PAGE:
Friday Fuel: Conferences, Contemplation, and End-of-the-Summer Reading

August 2, 2013

It’s hard to believe it’s August already!  I’ve already been spending long days back in my classroom getting ready for school in just a couple of weeks.  I’m honestly ready to get my routine back.

It’s the end of another week, and as such, it’s time to take a look at the last several days at all the things that fueled me.

In Real Life

Last Friday, I was in Dallas having a blast at Echo Conference.  Among the highlights, getting to hang with Lore Furguson, Micah Murray and several new friends at the Bloggers Meetup. Next up is STORY in Chicago.  Who’s with me?

On My Shelf


I haven’t talked about this, but it’s been a tough few months.  Not only do I tend to flounder when school is out, but I’ve been trying to control some real anxiety and even depression.  Thomas Merton, a Trappist monk who has been gone for decades has been rescuing me and revolutionizing my prayer life.  In a world where spirituality isn’t often not all that spiritual and faith is often a tool for conquering goals, Merton’s outlook on contemplative prayer and being at peace with ourselves is just what I need.  I didn’t know where to start with Merton, but you can’t go wrong with his Essential Writings.

Just Released

I’m really happy for my friend, Renee Fisher.  Her new book, Forgiving Others, Forgiving Me released last week.  Also on the new releases, another friend and fellow Moody author, Jeff Goins released The In-Betweenwhich I’ll be talking about next week.

On the Blogs

My blog reader was dominated by the ladies this week.  Ally Vesterfelt commented on the temporary nature of all things with It’s Not Forever, It’s Just for Now.  Kelly Youngblood toned it down with a multiple part series, starting with I’m Not Tone Deaf.  And Sarah Markley, who always writes lovely things, discussed a new responsibility she discovered she has to her daughters in The Responsibility to be Brave.

That’s what fueled me this week.  What about you?

3 responses to Friday Fuel: Conferences, Contemplation, and End-of-the-Summer Reading

  1. Have been listening to the audio version of Jeff Goin’s new book. So good.

    Composer Eric Whitacre’s choir pieces have been doing my soul a lot of good. On bad days the sheer beauty of his pieces breaks through the gloom. (Here’s a favourite of mine covered by Peter Hollens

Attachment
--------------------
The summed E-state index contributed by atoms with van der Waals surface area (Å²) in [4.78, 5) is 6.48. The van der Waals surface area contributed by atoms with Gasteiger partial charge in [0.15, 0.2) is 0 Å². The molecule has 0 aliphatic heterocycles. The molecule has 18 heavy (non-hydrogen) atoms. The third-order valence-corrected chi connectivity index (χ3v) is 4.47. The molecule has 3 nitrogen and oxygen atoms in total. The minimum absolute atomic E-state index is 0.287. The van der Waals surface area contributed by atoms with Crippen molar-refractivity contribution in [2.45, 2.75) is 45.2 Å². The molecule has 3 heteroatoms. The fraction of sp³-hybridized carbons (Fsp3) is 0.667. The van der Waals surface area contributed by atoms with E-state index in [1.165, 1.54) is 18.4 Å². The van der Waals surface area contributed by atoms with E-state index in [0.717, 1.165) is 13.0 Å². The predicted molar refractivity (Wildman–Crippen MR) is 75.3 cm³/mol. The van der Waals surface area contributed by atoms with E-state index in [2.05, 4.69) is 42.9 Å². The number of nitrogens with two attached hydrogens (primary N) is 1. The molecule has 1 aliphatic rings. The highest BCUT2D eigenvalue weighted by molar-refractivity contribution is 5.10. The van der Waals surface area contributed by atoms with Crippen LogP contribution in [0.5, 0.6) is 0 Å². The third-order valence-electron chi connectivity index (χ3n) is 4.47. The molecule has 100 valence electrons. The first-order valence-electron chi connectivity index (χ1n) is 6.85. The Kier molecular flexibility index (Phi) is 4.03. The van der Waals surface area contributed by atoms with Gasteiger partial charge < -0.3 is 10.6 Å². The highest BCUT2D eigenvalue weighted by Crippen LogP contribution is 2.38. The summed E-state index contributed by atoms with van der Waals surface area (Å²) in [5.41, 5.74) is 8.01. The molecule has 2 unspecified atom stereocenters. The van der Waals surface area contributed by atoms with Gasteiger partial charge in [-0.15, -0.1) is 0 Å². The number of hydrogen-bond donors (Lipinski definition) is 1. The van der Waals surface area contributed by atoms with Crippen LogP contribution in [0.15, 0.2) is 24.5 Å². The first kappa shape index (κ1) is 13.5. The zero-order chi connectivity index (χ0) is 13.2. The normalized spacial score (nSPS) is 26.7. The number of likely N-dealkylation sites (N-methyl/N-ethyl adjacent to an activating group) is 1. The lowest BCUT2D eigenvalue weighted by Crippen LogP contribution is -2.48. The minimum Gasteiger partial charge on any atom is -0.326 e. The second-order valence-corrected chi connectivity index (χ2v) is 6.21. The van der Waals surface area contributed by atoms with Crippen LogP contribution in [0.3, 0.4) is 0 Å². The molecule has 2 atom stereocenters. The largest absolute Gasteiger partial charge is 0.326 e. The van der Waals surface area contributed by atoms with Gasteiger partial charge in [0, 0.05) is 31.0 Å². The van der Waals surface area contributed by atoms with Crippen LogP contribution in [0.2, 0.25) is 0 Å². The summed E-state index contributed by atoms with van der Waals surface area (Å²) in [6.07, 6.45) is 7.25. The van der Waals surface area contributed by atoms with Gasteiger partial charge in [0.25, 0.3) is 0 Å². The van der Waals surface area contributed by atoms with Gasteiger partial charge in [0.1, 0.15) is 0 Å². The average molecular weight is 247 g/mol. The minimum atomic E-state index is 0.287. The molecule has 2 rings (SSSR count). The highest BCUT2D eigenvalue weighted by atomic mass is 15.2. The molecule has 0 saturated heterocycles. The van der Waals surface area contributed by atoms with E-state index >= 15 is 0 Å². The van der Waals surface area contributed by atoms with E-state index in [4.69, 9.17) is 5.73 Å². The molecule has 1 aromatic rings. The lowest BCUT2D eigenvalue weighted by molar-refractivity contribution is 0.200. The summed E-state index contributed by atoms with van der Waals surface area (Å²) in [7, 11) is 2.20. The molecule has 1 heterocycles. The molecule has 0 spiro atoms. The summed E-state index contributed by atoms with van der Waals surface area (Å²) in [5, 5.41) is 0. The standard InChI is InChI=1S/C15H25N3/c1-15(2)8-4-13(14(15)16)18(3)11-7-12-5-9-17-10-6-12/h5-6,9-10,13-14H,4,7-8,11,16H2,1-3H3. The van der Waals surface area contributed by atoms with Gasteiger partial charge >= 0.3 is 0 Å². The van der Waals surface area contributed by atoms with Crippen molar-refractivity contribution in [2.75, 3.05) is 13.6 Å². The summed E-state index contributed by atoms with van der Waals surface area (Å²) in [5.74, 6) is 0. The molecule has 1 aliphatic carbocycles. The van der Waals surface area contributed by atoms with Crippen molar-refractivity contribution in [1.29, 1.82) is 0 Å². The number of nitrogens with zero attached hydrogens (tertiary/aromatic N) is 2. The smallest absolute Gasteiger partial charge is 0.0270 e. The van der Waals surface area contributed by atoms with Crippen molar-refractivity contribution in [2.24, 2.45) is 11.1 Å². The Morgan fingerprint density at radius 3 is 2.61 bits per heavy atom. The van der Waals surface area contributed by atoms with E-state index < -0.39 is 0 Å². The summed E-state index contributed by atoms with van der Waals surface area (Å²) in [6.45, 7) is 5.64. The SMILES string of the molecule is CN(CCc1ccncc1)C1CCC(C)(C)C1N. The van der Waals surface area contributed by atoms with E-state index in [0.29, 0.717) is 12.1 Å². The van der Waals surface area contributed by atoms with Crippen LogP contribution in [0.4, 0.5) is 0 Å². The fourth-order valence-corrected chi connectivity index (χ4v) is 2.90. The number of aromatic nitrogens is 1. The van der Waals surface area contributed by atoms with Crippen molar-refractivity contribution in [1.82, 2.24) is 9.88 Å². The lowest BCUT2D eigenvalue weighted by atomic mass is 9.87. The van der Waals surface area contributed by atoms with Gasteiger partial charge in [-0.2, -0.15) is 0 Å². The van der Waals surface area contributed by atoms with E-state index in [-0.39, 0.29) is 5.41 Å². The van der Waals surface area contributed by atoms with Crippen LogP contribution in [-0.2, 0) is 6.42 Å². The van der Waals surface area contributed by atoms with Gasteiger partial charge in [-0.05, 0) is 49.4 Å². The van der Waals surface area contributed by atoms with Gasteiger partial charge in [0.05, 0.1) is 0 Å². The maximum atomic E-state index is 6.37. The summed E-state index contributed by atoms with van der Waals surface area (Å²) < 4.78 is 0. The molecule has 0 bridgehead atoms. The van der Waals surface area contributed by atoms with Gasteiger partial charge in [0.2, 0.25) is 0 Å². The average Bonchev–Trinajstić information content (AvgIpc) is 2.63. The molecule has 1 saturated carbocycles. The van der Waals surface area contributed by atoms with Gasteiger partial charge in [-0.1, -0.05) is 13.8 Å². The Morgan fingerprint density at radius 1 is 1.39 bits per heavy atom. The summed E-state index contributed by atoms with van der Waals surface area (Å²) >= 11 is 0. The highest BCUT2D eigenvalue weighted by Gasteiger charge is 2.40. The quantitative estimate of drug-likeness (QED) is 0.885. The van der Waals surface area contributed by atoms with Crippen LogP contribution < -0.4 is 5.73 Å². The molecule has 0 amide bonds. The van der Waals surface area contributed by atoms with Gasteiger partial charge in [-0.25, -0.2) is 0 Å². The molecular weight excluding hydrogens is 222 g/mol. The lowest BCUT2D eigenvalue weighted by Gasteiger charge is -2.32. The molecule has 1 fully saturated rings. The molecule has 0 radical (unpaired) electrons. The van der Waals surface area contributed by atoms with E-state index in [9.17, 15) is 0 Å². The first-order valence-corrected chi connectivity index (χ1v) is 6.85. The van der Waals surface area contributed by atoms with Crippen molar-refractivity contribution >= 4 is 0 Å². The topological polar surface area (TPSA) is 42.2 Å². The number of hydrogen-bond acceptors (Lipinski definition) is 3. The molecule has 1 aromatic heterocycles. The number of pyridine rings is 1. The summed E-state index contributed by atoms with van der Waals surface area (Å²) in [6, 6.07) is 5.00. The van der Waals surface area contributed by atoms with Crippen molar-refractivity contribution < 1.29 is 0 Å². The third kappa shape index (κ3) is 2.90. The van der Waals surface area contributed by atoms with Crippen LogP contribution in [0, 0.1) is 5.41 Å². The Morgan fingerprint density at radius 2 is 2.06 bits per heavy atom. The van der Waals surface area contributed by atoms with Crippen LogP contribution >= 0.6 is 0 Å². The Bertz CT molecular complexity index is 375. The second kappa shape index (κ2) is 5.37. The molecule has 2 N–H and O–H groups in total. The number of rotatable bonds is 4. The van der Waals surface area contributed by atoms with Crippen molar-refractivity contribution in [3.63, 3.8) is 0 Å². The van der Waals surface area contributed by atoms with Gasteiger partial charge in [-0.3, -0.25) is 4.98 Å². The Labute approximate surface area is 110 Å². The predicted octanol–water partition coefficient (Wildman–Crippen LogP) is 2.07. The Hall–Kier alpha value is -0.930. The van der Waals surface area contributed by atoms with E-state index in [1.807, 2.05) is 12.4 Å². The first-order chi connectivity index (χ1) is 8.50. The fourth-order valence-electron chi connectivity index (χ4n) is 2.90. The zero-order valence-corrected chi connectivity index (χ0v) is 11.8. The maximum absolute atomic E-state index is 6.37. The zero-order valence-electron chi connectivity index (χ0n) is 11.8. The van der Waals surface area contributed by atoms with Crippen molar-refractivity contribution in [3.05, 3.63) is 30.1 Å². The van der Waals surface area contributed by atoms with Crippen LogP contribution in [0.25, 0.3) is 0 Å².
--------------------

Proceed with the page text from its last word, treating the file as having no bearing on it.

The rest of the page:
2. Sorry to hear about your summer–depression is nothing to mess around with. Hope you’re doing okay.

    On the summer reading front, I always have books by great thinkers on my list but never get around to it. At the end of the day, it’s escapism that works better for me. Right now I’m working on “Shada” by Gareth Roberts, which is based on an old Dr. Who episode that Douglas Adams wrote but never aired. I got hooked on classic Dr. Who when I was in med school and Tom Baker was my favorite “version” of the Doctor. It’s kind of fun reading one of those old eps in book form.

  3. Hey Matt,
    Concerning depression and anxiety:
    Some contemplative practices can be made worse by these practices. I would suggest you get guidance from a skilled contemplative (Christian, Zen, Tibetan or otherwise). Not all contemplative or meditative techniques are the same and some can amplify anxiety, body-over-consciousness, self-loathing and more counterproductive mental habits. It is very hard to see our way out of our own patterns.

    Meanwhile, I am sure you know, exercise, good diet and good hydration and face-to-face time with dear friends is crucial. With a special emphasis on exercising — wt training is more important than aerobics but a balance is good.

    Best wishes on those struggles. Good reading (like Merton or Herman Hesse or more) are a good way to get out of a self-circular mind, but beware that contemplation itself could worsen some poor mental habits if done at the wrong time in the wrong way.

    Best to you chap,
    Sabio Lantz recently posted..Most Christians Don’t Believe